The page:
Ontario to fight legal challenge over decision to repeal sex-ed curriculum
A person holding a sign protesting the repeal of the sex-education curriculum is seen.
TORONTO -- The Constitution does not set out what sexual health topics must be taught in schools, Ontario government lawyers argue as they ask a court to dismiss a challenge to the province's sex-ed curriculum.
Both the Canadian Civil Liberties Association and the Elementary Teachers' Federation of Ontario allege the Progressive Conservative government's repeal of updates the previous Liberal regime made to the curriculum is unconstitutional, saying it puts students at risk.
Those 2015 updates included lessons warning about online bullying and sexting, but opponents, especially social conservatives, objected to parts addressing same-sex relationships and gender identity. Critics have also accused the Liberals of not consulting enough with parents.
Lawyers for the Progressive Conservative government argue in a document filed ahead of a Wednesday hearing that the Constitution doesn't entrench any particular curriculum and is not a matter of constitutional law.
"The legislature has given to the minister, and not to the courts or the applicants, the responsibility to set educational priorities and direction for all of Ontario's publicly funded schools," the government argues.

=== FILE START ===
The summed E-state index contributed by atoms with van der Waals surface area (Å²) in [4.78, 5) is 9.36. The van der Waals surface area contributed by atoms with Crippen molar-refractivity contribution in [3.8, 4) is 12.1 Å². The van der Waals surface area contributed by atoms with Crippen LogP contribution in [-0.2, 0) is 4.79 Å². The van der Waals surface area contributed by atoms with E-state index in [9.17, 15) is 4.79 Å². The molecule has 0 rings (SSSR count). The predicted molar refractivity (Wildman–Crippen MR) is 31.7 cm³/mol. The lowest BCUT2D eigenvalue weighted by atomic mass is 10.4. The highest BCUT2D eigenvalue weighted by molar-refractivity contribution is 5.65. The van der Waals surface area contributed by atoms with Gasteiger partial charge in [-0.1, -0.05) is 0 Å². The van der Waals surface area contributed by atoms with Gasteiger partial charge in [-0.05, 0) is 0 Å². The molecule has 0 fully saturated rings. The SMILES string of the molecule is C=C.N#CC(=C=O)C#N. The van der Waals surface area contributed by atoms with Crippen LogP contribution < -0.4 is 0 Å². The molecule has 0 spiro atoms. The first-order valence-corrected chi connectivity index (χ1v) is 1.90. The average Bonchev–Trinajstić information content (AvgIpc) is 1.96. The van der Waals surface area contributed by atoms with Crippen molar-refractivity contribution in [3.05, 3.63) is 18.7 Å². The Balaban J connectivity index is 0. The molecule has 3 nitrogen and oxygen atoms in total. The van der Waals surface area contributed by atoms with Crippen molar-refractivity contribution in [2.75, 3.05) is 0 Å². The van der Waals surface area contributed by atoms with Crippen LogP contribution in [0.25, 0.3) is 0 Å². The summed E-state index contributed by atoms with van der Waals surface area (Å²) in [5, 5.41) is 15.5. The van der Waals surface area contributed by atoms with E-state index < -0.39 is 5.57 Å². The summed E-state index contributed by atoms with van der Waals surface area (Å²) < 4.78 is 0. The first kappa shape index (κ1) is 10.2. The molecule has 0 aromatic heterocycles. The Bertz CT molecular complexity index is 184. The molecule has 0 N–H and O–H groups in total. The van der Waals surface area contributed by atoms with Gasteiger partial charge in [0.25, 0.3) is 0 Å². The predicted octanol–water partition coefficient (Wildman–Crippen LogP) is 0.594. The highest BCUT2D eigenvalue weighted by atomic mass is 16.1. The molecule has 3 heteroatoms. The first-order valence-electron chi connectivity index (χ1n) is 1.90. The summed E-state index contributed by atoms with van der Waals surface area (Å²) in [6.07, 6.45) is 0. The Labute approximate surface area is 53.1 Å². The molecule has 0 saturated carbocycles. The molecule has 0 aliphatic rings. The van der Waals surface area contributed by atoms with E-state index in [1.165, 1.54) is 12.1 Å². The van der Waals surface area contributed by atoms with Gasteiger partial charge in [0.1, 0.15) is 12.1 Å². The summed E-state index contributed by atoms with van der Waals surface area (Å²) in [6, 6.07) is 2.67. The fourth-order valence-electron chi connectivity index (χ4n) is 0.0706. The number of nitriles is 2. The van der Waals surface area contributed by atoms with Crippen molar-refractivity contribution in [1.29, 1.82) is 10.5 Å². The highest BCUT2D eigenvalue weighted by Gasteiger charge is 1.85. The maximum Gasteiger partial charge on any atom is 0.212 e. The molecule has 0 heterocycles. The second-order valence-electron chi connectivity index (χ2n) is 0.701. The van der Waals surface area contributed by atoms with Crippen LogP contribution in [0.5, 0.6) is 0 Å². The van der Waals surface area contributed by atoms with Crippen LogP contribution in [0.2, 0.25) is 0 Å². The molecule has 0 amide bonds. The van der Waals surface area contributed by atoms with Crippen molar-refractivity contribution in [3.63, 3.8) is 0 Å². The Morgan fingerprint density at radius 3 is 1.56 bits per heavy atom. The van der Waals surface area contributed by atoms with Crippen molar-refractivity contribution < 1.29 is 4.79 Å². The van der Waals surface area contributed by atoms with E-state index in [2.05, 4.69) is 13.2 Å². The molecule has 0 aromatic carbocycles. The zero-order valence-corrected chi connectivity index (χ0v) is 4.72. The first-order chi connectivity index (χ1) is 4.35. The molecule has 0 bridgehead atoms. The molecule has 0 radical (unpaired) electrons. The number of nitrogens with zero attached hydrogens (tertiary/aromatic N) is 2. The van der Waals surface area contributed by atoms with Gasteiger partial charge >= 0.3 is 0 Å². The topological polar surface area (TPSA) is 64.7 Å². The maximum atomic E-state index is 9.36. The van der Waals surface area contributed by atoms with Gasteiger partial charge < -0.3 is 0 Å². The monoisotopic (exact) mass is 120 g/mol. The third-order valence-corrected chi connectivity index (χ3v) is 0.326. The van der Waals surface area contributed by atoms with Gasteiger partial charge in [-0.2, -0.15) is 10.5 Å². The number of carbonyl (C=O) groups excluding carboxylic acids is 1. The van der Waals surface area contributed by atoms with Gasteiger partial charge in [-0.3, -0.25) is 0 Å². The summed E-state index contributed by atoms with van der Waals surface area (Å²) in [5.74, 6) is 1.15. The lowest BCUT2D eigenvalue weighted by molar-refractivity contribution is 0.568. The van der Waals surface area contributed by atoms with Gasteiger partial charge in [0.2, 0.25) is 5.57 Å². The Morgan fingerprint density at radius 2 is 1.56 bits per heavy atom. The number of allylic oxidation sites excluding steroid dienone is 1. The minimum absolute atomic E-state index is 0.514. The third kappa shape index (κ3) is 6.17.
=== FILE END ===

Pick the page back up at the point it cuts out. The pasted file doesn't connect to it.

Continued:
Education Minister Lisa Thompson ordered schools to teach a curriculum based on the previous version from 1998 as the government conducted public consultations on sex education.
"This determination should be approached with deference by the court, given the minister's democratic accountability and her greater institutional expertise in matters relating to education," the government argues.
An overwhelming majority of roughly 1,600 submissions on the first day of consultations opposed the repeal of the modernized sex-ed curriculum, but Premier Doug Ford suggested "certain groups" flooded the process in its early stages.
The government has said it will be looking at the consultation data in January and writing and testing a new curriculum through the spring. The education minister has said the new document will be introduced in time for the new school year in the fall.
The 1998 curriculum temporarily replaced the updated Liberal document, but it was panned by critics who said it didn't address themes like gender identity, consent and cyber-safety.
The government later announced it had come up with an interim lesson plan that addressed those issues but experts said it contains only passing mention of modern concepts such as the internet and cellphones and largely used the vague language and broad topic outlines used in the 1998 document.
But the government argues that the current curriculum is purposely general to give teachers flexibility.
"Teachers are free to answer questions and address topics that are not expressly referred to in the curriculum document in the course of teaching the curriculum," they write.
The government argues that if the curriculum prior to 2015 didn't infringe the charter, it can't be unconstitutional to return to it.
ETFO president Sam Hammond has said that teaching issues such as consent, LGBTQ relationships and gender identities are vital for student safety, well-being and inclusivity.
Government lawyers argue that there is no evidence the previous curriculum resulted in any harms to students, nor that the modernized 2015 curriculum prevented any.